Cancer Sucks, Your Life Doesn’t Have To

4 min read | Posted on April 10, 2019

By Guest Writer: Scott Sanders

Being hit with a cancer diagnosis is certainly something no one ever wants to experience. But the reality is that more than 1.5 million people were diagnosed with cancer last year. And while having cancer means getting close to your doctor and suffering through potentially painful treatments, there are ways to enhance your quality of life.

Self-care is the answer

The day before your cancer diagnosis was probably filled with activity, some necessary, some not. What it likely lacked, however, was time for self-care. But self-care is exactly what you need as you prepare for and battle one of the greatest challenges of your life. Living Better With asserts that managing stress should be one of your top priorities. Doing things such as finding quiet time to decompress, exercising, and eating nourishing foods can give you the energy and strength to move forward. Self-care looks different for different people. How you choose to tend to your spiritual, emotional, and physical needs is unique to you, but there are a few activities proven to help. These include:

  • Spend time with a therapy dog. There is little doubt that chemotherapy and radiation can deteriorate your physical health. And although a dog cannot change that, studies show that chemo patients who spend time with a therapy animal prior to treatment have enhanced emotional and social well-being. Dogs don’t cure disease, but they can help you relax and offer a much-needed distraction from your pain and frustration.
  • Read as a form of self-care. When you have cancer, the benefits of reading are twofold. First, arming yourself with information about your disease is one of the best ways to help you feel more in control, which can boost your mental health. Second, reading in itself offers numerous health benefits and has been shown to reduce stress by up to 68 percent.
  • Enhance your eating. For many people, a cancer diagnosis sends them into full-on business mode with diet being a major focus. But an appetite can be difficult to muster in the midst of chemotherapy treatments. Rather than taking a strict approach, opt for clean eating as well as comfort foods to give you the sustenance you need. If you’re at a loss, look to a nutritionist for guidance. Many seniors have nutrition therapy provided through their healthcare plans, but anyone coping with cancer should take the time to see what resources are available through their insurance.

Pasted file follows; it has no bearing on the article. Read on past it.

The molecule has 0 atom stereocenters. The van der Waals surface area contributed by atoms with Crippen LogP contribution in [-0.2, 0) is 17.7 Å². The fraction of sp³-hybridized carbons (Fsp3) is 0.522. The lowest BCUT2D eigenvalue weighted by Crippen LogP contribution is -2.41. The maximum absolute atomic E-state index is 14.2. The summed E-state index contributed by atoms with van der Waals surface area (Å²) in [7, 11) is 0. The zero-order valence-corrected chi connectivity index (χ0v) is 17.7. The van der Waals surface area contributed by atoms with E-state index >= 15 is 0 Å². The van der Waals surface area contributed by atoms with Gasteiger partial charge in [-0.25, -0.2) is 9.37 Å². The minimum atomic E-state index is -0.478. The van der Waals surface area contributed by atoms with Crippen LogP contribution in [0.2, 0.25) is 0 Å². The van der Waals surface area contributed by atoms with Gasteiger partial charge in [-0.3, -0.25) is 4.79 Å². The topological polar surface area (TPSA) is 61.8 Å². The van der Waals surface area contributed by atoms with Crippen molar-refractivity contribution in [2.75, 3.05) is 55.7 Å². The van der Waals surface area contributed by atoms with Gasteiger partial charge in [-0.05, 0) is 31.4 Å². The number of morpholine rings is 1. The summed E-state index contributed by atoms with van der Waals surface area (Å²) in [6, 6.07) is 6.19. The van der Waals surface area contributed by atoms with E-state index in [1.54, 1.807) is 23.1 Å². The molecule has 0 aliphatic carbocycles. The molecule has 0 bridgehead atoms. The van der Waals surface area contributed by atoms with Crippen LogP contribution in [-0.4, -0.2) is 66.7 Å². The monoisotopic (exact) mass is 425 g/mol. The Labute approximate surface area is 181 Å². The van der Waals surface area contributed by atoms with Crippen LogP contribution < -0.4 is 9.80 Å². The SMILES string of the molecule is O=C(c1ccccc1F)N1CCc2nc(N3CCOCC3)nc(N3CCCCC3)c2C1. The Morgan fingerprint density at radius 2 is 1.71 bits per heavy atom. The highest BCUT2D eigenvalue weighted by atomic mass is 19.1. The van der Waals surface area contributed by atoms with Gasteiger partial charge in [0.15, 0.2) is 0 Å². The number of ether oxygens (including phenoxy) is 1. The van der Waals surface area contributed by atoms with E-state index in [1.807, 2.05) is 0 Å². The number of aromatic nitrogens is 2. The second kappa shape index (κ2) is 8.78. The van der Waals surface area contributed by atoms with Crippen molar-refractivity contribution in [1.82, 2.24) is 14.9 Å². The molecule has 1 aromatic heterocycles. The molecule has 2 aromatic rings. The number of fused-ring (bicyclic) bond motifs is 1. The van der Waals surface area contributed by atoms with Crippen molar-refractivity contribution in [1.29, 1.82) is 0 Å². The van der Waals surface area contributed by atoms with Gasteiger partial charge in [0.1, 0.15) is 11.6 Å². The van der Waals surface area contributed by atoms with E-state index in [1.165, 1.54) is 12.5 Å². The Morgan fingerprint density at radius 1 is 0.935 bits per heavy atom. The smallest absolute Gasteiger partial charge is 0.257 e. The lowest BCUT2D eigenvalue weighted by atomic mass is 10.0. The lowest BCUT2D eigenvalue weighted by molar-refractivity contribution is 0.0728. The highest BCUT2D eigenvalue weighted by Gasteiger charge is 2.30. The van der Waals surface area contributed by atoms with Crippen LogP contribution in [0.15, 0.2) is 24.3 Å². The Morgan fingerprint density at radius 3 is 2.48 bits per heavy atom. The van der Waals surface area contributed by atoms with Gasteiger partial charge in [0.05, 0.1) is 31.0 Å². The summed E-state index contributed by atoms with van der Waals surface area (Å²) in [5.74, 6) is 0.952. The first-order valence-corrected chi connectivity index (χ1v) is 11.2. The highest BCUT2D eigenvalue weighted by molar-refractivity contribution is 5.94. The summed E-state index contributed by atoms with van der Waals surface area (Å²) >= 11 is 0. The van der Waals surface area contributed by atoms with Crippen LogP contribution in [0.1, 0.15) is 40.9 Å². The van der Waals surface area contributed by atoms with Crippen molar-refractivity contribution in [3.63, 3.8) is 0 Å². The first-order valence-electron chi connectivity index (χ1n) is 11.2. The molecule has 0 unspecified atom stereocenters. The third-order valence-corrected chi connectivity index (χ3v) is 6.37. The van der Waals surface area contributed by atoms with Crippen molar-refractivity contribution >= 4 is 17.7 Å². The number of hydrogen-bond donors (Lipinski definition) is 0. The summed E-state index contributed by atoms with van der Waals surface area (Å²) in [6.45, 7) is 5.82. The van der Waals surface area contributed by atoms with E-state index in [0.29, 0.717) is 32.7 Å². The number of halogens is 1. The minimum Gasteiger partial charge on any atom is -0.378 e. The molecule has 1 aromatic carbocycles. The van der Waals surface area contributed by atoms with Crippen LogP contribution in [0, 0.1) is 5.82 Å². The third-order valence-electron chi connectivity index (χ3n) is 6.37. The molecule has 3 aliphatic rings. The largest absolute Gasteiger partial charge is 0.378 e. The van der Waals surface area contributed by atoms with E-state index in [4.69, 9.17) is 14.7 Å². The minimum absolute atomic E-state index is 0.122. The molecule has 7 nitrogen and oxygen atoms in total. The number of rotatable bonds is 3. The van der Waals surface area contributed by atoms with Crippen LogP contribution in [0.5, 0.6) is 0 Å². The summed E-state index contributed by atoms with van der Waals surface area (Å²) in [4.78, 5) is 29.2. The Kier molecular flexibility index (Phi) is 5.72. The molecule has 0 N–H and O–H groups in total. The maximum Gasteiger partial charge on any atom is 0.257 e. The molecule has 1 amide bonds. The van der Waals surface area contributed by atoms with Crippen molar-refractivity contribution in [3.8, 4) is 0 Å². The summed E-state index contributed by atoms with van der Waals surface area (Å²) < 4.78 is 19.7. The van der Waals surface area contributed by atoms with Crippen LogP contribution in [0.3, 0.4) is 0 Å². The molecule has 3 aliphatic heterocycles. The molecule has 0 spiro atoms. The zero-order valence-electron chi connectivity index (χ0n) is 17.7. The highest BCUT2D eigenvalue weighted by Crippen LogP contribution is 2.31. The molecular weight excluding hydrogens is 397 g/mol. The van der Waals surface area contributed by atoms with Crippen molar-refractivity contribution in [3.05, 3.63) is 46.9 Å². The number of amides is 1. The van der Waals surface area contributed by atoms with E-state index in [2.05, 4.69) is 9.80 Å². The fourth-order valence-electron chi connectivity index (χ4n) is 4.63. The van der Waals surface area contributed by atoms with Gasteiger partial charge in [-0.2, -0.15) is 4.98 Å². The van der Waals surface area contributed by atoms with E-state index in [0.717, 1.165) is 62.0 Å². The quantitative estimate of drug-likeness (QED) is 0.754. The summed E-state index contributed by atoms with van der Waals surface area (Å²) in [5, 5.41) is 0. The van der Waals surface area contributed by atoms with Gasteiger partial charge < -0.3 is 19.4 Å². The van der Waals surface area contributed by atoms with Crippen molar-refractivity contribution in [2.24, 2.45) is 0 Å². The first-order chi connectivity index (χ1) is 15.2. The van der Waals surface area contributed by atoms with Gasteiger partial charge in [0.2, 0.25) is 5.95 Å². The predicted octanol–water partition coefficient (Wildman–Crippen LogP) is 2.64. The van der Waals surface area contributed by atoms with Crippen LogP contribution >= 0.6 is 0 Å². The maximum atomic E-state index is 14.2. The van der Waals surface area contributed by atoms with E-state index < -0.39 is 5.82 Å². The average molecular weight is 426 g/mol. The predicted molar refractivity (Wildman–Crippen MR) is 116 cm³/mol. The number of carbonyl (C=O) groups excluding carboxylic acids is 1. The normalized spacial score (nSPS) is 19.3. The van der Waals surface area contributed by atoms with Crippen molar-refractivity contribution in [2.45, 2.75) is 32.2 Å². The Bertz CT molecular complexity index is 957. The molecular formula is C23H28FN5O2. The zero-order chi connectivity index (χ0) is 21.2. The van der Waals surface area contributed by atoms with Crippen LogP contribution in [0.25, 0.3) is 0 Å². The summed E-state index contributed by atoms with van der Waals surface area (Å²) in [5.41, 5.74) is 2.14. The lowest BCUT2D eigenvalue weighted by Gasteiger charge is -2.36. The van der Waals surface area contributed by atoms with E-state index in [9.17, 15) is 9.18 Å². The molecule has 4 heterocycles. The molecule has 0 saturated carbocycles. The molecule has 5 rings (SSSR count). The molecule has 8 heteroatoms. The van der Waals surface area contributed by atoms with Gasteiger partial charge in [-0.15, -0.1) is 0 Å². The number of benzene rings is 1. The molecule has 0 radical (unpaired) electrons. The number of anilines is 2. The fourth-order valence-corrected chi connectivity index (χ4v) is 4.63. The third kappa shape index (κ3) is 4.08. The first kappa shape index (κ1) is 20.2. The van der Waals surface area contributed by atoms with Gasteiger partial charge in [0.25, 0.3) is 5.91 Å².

• Focus on spirituality. Even if you don’t follow a traditional religion, your personal spirituality is a powerful tool that can enhance your wellbeing. Oxford Academic reports, “Spiritual practices such as meditation have also demonstrated some health benefits. Spirituality is also part of patients’ experience with illness, such as cancer.” No matter how you choose to focus on your spiritual wellness, doing so can help you cope with your diagnosis.
  • Check things off your bucket list. The idea of a bucket list begins to sound ominous when you’re faced with a potentially life-threatening disease. However, achieving a goal or trying something new — whether it’s traveling or simply conquering your fear of roller coasters — is a feat you can hold onto in your darkest hour.
  • Surround yourself with those you love. It’s normal to feel alone and helpless when facing cancer. But, chances are, you are not alone or helpless. com explains that having a support system is a way to help you share your burden and envelop yourself in encouragement. Keep in mind that your entire family will suffer as well and having this added support can help keep everyone stable in an unstable time.
  • Manage pain. Cancer Network throws out some pretty grim statistics when it comes to cancer patients and pain. The organization notes that up to 60 percent of those diagnosed will experience significant pain regardless of disease stage. Chronic pain, such as that experienced with cancer, can take a toll on your mental health. Don’t be afraid to talk to your doctor about ways to manage your discomfort. This may be through pharmaceuticals or by more natural means, such as taking a warm bath or getting a massage.

It’s understandable that your main concern will be treatment. However, you must also make efforts to keep yourself spiritually and mentally healthy while you hurt and then heal physically. Cancer is not always a death sentence, so don’t treat your body like it’s on its last legs.


Need Help?

Need Help?

Eastern Shore Crisis Response